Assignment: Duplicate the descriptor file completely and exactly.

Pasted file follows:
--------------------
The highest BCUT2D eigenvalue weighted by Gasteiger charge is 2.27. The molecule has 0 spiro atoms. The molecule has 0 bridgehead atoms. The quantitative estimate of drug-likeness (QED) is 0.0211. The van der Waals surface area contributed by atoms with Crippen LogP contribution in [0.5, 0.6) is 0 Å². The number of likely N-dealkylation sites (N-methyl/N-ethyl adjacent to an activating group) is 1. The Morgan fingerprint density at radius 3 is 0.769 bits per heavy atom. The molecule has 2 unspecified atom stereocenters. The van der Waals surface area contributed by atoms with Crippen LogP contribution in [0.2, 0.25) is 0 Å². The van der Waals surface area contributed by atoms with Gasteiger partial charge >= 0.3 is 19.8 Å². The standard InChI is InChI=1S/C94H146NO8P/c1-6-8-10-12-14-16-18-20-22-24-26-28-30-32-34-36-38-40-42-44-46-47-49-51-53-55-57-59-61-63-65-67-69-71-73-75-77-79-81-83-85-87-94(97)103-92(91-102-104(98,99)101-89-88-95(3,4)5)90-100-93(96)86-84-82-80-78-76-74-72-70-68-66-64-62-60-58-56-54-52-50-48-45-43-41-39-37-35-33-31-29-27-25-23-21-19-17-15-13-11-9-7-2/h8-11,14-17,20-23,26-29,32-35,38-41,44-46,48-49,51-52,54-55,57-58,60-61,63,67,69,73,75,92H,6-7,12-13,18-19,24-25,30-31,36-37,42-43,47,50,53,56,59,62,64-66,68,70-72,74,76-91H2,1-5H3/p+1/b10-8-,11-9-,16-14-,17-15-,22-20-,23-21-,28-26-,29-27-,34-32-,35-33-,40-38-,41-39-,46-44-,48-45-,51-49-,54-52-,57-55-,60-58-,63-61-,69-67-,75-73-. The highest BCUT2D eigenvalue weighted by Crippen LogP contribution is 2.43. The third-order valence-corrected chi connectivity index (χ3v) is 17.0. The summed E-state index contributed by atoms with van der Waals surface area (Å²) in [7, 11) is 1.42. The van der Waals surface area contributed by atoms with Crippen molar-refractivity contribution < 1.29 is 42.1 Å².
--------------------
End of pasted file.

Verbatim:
The highest BCUT2D eigenvalue weighted by Gasteiger charge is 2.27. The molecule has 0 spiro atoms. The molecule has 0 bridgehead atoms. The quantitative estimate of drug-likeness (QED) is 0.0211. The van der Waals surface area contributed by atoms with Crippen LogP contribution in [0.5, 0.6) is 0 Å². The number of likely N-dealkylation sites (N-methyl/N-ethyl adjacent to an activating group) is 1. The Morgan fingerprint density at radius 3 is 0.769 bits per heavy atom. The molecule has 2 unspecified atom stereocenters. The van der Waals surface area contributed by atoms with Crippen LogP contribution in [0.2, 0.25) is 0 Å². The van der Waals surface area contributed by atoms with Gasteiger partial charge >= 0.3 is 19.8 Å². The standard InChI is InChI=1S/C94H146NO8P/c1-6-8-10-12-14-16-18-20-22-24-26-28-30-32-34-36-38-40-42-44-46-47-49-51-53-55-57-59-61-63-65-67-69-71-73-75-77-79-81-83-85-87-94(97)103-92(91-102-104(98,99)101-89-88-95(3,4)5)90-100-93(96)86-84-82-80-78-76-74-72-70-68-66-64-62-60-58-56-54-52-50-48-45-43-41-39-37-35-33-31-29-27-25-23-21-19-17-15-13-11-9-7-2/h8-11,14-17,20-23,26-29,32-35,38-41,44-46,48-49,51-52,54-55,57-58,60-61,63,67,69,73,75,92H,6-7,12-13,18-19,24-25,30-31,36-37,42-43,47,50,53,56,59,62,64-66,68,70-72,74,76-91H2,1-5H3/p+1/b10-8-,11-9-,16-14-,17-15-,22-20-,23-21-,28-26-,29-27-,34-32-,35-33-,40-38-,41-39-,46-44-,48-45-,51-49-,54-52-,57-55-,60-58-,63-61-,69-67-,75-73-. The highest BCUT2D eigenvalue weighted by Crippen LogP contribution is 2.43. The third-order valence-corrected chi connectivity index (χ3v) is 17.0. The summed E-state index contributed by atoms with van der Waals surface area (Å²) in [7, 11) is 1.42. The van der Waals surface area contributed by atoms with Crippen molar-refractivity contribution < 1.29 is 42.1 Å².